Dealing with Idiots

December 24, 2013

Max, a famous comedian, is stunned to see the behavior of the parents of the teammates of his son’s baseball team. It stuns him so much he receives creative inspiration to make a film satirizing them. He begins then to interview each parent to learn how they tick, and ultimately to make an attempt to connect their mad antics with their personal lives.


By entering into each parent’s personal space – keeping the kids out of it – he discovers idiosyncracies with each. One reads Soldier of Fortune behind his wife’s back. Another has a poetry club with bikini-clad girls. Not that each of these examples purports to show a reason the parents are so invested in what hypothetically should be for the children a fun way to learn about collaboration and working toward self-fulfillment and achieving a goal. And that’s probably the most disappointing aspect of the film. We never get to honestly see why the parent’s behave the way they do. Their personal lives in other words don’t justify their obsessiveness which veers toward ridiculousness.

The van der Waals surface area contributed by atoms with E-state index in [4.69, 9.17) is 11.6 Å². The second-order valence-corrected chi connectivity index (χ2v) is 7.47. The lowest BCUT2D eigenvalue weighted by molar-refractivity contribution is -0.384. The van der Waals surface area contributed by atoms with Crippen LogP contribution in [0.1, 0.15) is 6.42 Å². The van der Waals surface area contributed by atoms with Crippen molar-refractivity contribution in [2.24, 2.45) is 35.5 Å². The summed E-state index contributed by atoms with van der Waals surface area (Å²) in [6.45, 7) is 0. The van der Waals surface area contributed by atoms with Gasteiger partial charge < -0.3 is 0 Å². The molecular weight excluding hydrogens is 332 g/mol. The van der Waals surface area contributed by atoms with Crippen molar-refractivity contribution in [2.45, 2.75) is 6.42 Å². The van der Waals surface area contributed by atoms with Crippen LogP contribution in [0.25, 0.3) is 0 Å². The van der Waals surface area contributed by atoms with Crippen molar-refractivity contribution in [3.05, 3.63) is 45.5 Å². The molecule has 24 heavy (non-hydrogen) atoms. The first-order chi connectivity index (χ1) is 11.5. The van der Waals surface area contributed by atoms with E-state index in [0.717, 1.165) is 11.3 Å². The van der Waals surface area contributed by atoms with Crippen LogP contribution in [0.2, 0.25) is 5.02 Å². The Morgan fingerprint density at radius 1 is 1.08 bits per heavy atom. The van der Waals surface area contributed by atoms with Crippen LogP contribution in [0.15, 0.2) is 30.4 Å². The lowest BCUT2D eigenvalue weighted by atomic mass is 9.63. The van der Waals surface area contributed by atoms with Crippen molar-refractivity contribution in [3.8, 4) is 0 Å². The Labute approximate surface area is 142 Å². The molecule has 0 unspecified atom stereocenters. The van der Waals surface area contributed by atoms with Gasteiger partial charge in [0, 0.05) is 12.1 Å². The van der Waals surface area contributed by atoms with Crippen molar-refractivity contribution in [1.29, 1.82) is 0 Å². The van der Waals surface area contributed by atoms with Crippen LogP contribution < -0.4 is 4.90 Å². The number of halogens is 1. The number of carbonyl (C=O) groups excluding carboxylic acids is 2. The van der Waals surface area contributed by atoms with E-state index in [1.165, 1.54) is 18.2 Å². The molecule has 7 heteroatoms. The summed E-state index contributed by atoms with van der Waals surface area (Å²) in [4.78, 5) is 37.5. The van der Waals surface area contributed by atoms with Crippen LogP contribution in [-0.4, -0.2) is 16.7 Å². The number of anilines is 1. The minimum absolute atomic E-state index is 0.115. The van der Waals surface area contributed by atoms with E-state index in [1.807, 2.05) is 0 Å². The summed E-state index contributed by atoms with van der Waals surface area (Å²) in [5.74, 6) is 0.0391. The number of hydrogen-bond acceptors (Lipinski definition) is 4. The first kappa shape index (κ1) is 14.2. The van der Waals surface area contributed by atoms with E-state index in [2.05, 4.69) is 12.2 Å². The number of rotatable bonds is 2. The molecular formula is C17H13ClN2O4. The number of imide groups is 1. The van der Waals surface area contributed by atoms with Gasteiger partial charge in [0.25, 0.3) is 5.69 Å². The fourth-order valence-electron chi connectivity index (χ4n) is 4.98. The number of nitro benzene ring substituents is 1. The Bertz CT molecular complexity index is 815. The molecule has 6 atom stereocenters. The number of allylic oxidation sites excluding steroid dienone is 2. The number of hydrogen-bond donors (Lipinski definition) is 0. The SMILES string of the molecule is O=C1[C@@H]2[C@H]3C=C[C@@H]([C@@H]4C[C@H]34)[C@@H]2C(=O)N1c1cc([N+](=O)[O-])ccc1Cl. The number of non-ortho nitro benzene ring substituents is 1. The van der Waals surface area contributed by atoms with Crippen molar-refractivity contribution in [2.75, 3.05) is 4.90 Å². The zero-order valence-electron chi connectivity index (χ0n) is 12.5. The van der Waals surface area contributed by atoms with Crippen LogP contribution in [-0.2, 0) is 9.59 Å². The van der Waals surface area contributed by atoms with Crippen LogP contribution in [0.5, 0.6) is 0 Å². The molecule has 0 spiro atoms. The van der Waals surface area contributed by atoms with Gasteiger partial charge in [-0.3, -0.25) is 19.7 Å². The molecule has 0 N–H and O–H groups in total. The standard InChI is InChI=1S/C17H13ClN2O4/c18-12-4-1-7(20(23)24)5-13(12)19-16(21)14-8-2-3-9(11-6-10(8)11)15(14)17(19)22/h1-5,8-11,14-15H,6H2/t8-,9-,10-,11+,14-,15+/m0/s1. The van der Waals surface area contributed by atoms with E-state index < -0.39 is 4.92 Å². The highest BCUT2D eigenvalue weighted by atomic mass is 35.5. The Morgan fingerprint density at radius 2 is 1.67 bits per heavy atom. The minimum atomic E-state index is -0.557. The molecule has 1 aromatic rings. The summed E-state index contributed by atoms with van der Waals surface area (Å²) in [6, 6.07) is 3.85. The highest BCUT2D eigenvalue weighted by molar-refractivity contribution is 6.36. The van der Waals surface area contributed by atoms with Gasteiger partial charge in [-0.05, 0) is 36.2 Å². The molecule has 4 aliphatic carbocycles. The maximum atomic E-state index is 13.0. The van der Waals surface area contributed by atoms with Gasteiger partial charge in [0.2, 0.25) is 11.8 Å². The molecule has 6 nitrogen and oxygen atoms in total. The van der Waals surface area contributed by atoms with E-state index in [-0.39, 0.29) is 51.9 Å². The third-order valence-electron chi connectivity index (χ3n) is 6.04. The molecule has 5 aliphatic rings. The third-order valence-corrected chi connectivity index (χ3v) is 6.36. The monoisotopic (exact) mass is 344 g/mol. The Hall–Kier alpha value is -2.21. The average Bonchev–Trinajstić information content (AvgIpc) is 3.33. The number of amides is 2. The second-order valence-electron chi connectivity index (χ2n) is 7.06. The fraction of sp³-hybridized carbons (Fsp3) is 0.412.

Perhaps their pseudo-religious expressions at the old ball game signify to Mr. Garlin, the star, the writer and the director of the film, a release, an escape, from their everyday mediocrity? Perhaps the chanting, once done in a cathedral, is a spiritual aching now channeled through encouraging 45 mile per hour fastballs? Maybe Mr. Garlin is documenting the Last Man in his own personal way, and that the demonstration of the insignificant lives the parents hold is indeed the proof and explanation for the direction – or misdirection – of their passions towards children’s baseball, versus towards something more metaphysical.


This would be convincing. This would reveal that the main characters in the film are crying for help, as Max does, not towards anything divine like God or an angel, but towards a fantastical image of his father. The bar has been lowered.


Grade: B



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